• ‘She says Horizon Organic also offers two-year contracts with automatic one-year renewals.’
    • ‘She refers to a clear recollection of documentation relating to her annual membership renewal frequently being late in completion.’
    • ‘These have been extended from their previous 120-day period to a one-year period and subject to renewal indefinitely.’
    • ‘This right of renewal shall extend to all subsequent five year periods on the same basis for as long as permitted by law.’
    • ‘Public Service Broadcasting - an issue of particular relevance with the BBC seeking charter renewal - will also be discussed.’
    • ‘After an elephantine period of gestation the scheme in its present form was implemented as and when each public entertainment licence came up for renewal after March 1998.’
    • ‘One audit registration was withdrawn last year and two were refused renewal.’
    • ‘Transalta was recently granted a 10-year licence renewal for the aging Wabamun power plant.’
    • ‘He will not be seeking a renewal of his contract when it expires in December next year.’
    • ‘Eventually, the private lines won from the city heavy operating subsidies and automatic contract renewal, protecting them from competition.’
    • ‘Consideration should be given to increasing the renewal of permits from three years to ten years.’
    • ‘Until comparatively recently in Scotland, the Celtic new year's day was one of the four ancient quarter days on which rents were due, leases came up for renewal and annual employment contracts ended.’
    • ‘All city business licences come up for renewal at the beginning of each year.’
  • 3[mass noun] The replacement or repair of something:

    ‘the need for urban renewal’
    • ‘China's simple defences against flood, needing annual repair and renewal, deteriorated rapidly from neglect and destruction.’
    • ‘The report of Total Heating Limited recommends the renewal of the control panel and controls.’
    • ‘World War II, however, provided a context for a renewal of the social security system.’
    • ‘Liverpool is experiencing a vibrant renewal of neglected historic areas and industrial buildings.’
    • ‘The conference participants were current and potential leaders of a movement to promote civic renewal in the American research university.’
    • ‘Thus, the reform of the electoral system had become a top priority for all those who wanted the renewal of the Italian political system and was vehemently opposed by all those who wanted to retain the system as it was.’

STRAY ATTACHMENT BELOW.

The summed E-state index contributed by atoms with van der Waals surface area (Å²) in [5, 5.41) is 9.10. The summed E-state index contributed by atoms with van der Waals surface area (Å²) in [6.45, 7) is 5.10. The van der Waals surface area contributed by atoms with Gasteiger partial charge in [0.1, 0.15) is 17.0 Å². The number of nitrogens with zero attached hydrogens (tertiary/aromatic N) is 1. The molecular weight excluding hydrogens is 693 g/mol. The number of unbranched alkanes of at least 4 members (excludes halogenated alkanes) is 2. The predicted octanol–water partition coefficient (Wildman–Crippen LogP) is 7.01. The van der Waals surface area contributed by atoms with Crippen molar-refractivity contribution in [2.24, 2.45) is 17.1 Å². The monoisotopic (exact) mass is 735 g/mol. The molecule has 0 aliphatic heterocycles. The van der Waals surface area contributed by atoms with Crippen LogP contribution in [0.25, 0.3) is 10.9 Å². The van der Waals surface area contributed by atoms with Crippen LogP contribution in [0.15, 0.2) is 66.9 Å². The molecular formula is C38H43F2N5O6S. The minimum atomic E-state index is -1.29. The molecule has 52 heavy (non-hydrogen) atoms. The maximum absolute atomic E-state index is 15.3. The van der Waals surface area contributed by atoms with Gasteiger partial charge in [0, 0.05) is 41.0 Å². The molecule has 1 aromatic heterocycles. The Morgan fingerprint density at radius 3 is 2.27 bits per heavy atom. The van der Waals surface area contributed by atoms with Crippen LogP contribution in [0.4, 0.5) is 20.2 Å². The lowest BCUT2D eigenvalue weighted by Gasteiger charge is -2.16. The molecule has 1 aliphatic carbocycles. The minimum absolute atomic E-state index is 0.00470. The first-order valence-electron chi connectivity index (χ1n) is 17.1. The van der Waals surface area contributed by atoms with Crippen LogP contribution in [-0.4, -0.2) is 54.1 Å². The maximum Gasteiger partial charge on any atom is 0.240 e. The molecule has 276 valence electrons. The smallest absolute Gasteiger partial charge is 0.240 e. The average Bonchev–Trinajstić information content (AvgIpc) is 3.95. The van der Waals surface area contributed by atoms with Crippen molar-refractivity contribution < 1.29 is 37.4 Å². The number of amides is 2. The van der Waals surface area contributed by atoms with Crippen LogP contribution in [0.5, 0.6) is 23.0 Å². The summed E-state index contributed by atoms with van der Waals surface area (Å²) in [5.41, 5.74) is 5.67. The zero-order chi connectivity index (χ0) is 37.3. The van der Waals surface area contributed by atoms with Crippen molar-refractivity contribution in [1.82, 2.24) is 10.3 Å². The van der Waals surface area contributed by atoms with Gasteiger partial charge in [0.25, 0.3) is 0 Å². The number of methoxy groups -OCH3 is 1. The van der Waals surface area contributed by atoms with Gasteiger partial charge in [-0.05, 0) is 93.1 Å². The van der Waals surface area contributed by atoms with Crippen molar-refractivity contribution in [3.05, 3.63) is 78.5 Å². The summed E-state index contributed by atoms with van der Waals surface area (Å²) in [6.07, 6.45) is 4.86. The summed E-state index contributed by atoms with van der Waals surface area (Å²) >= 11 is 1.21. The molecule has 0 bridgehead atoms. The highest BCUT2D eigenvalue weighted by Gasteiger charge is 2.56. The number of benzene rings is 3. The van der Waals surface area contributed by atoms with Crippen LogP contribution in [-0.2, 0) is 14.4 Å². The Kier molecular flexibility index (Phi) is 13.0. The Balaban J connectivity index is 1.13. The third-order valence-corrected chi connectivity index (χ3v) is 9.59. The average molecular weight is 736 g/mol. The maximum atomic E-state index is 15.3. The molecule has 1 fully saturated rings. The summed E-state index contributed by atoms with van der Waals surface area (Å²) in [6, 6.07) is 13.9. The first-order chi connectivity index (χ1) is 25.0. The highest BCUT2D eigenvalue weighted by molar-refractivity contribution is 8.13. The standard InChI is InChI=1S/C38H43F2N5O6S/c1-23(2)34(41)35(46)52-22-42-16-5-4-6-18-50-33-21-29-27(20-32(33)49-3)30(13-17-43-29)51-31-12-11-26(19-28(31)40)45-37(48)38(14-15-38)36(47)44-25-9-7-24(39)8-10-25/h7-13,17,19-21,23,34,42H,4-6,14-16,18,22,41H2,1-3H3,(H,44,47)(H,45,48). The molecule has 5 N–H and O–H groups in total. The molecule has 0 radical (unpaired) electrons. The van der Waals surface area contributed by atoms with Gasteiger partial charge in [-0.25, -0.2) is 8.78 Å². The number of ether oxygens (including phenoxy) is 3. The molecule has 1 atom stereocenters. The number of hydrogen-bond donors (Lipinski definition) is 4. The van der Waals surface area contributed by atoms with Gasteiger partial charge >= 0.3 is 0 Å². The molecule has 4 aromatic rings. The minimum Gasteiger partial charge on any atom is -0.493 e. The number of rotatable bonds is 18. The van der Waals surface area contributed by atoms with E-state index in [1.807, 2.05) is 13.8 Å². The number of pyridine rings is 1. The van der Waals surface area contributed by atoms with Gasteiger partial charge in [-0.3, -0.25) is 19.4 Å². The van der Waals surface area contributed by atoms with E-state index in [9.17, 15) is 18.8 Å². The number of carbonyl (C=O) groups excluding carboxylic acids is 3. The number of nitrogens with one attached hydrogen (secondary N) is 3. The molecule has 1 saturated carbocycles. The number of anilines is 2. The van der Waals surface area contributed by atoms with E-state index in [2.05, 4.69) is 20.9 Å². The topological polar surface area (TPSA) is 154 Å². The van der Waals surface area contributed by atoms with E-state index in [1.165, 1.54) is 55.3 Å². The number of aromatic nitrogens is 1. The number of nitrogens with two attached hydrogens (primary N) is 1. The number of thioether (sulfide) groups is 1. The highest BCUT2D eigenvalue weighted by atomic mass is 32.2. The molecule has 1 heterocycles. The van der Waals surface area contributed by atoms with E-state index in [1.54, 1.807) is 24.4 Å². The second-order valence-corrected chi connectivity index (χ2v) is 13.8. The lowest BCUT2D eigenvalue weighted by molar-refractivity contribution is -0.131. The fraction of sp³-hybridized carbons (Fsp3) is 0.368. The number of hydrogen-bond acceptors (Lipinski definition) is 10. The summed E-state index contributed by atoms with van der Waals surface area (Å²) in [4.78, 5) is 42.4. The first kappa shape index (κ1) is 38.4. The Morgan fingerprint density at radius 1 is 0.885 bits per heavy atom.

• ‘Bone is living tissue engaged in a continual process of renewal.’
    • ‘Freshly chiseled ornaments stand proudly next to the corroded precursors that served as models, testimony to the endless repair, the incessant renewal of the church.’
    • ‘Its objective is to promote physical renewal and improvement of small towns perceived as having suffered through high rates of de-population and neglect.’
    • ‘Repairs or improvements to premises are allowed; renewal or reconstruction of the entire premises is not.’
    • ‘The entire area has been designated for urban renewal and a tax incentive area.’
    • ‘She saw in it a renewal of European politics, which was previously based on narrow nationalist views.’
    • ‘He also said a comprehensive report on urban renewal was ready for submission to the Cabinet.’
    renovation, restoration, modernization, improvement, reconditioning, rehabilitation, regeneration, overhauling, redevelopment, rebuilding, reconstruction
    View synonyms
    1. 3.1 (among charismatic Christians) the state or process of being made spiritually new in the Holy Spirit:
      ‘the call to continual spiritual renewal’
      • ‘The concept of renewal / rebirth is responsible for the important role played by the egg in Easter celebrations, a role which no doubt antedates Christianity.’

Pronunciation

renewal

/rɪˈnjuːəl/